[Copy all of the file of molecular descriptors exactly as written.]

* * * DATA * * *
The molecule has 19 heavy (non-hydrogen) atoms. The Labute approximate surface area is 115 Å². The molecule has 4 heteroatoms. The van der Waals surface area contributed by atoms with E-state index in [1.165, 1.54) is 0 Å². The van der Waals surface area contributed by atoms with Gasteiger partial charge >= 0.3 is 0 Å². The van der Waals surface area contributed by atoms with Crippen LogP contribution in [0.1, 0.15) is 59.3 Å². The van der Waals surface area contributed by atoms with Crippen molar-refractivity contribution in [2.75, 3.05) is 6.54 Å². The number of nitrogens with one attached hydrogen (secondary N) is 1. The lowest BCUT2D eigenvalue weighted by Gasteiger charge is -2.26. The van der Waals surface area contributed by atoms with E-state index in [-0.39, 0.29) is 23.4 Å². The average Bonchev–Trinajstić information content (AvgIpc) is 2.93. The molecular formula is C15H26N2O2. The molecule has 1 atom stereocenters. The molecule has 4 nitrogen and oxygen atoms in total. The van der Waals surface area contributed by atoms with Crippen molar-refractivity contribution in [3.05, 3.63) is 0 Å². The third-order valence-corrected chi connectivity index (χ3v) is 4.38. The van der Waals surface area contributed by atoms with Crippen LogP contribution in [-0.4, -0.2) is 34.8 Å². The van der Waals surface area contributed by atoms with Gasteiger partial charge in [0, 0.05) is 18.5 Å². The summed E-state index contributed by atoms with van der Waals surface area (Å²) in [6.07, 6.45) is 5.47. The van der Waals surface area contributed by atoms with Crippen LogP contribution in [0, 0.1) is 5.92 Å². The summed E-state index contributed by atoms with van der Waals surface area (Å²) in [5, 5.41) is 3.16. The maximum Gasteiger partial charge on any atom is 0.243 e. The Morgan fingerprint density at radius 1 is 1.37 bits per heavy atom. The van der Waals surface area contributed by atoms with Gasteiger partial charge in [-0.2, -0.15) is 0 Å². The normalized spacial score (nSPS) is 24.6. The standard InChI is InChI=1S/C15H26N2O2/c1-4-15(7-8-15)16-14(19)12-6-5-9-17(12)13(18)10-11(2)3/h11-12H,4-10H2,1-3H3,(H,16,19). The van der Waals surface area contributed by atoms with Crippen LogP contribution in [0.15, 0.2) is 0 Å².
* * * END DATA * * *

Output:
The molecule has 19 heavy (non-hydrogen) atoms. The Labute approximate surface area is 115 Å². The molecule has 4 heteroatoms. The van der Waals surface area contributed by atoms with E-state index in [1.165, 1.54) is 0 Å². The van der Waals surface area contributed by atoms with Gasteiger partial charge >= 0.3 is 0 Å². The van der Waals surface area contributed by atoms with Crippen LogP contribution in [0.1, 0.15) is 59.3 Å². The van der Waals surface area contributed by atoms with Crippen molar-refractivity contribution in [2.75, 3.05) is 6.54 Å². The number of nitrogens with one attached hydrogen (secondary N) is 1. The lowest BCUT2D eigenvalue weighted by Gasteiger charge is -2.26. The van der Waals surface area contributed by atoms with E-state index in [-0.39, 0.29) is 23.4 Å². The average Bonchev–Trinajstić information content (AvgIpc) is 2.93. The molecular formula is C15H26N2O2. The molecule has 1 atom stereocenters. The molecule has 4 nitrogen and oxygen atoms in total. The van der Waals surface area contributed by atoms with Crippen molar-refractivity contribution in [3.05, 3.63) is 0 Å². The third-order valence-corrected chi connectivity index (χ3v) is 4.38. The van der Waals surface area contributed by atoms with Crippen LogP contribution in [-0.4, -0.2) is 34.8 Å². The van der Waals surface area contributed by atoms with Gasteiger partial charge in [0, 0.05) is 18.5 Å². The summed E-state index contributed by atoms with van der Waals surface area (Å²) in [6.07, 6.45) is 5.47. The van der Waals surface area contributed by atoms with Crippen LogP contribution in [0, 0.1) is 5.92 Å². The summed E-state index contributed by atoms with van der Waals surface area (Å²) in [5, 5.41) is 3.16. The maximum Gasteiger partial charge on any atom is 0.243 e. The Morgan fingerprint density at radius 1 is 1.37 bits per heavy atom. The van der Waals surface area contributed by atoms with Gasteiger partial charge in [-0.2, -0.15) is 0 Å². The normalized spacial score (nSPS) is 24.6. The standard InChI is InChI=1S/C15H26N2O2/c1-4-15(7-8-15)16-14(19)12-6-5-9-17(12)13(18)10-11(2)3/h11-12H,4-10H2,1-3H3,(H,16,19). The van der Waals surface area contributed by atoms with Crippen LogP contribution in [0.15, 0.2) is 0 Å².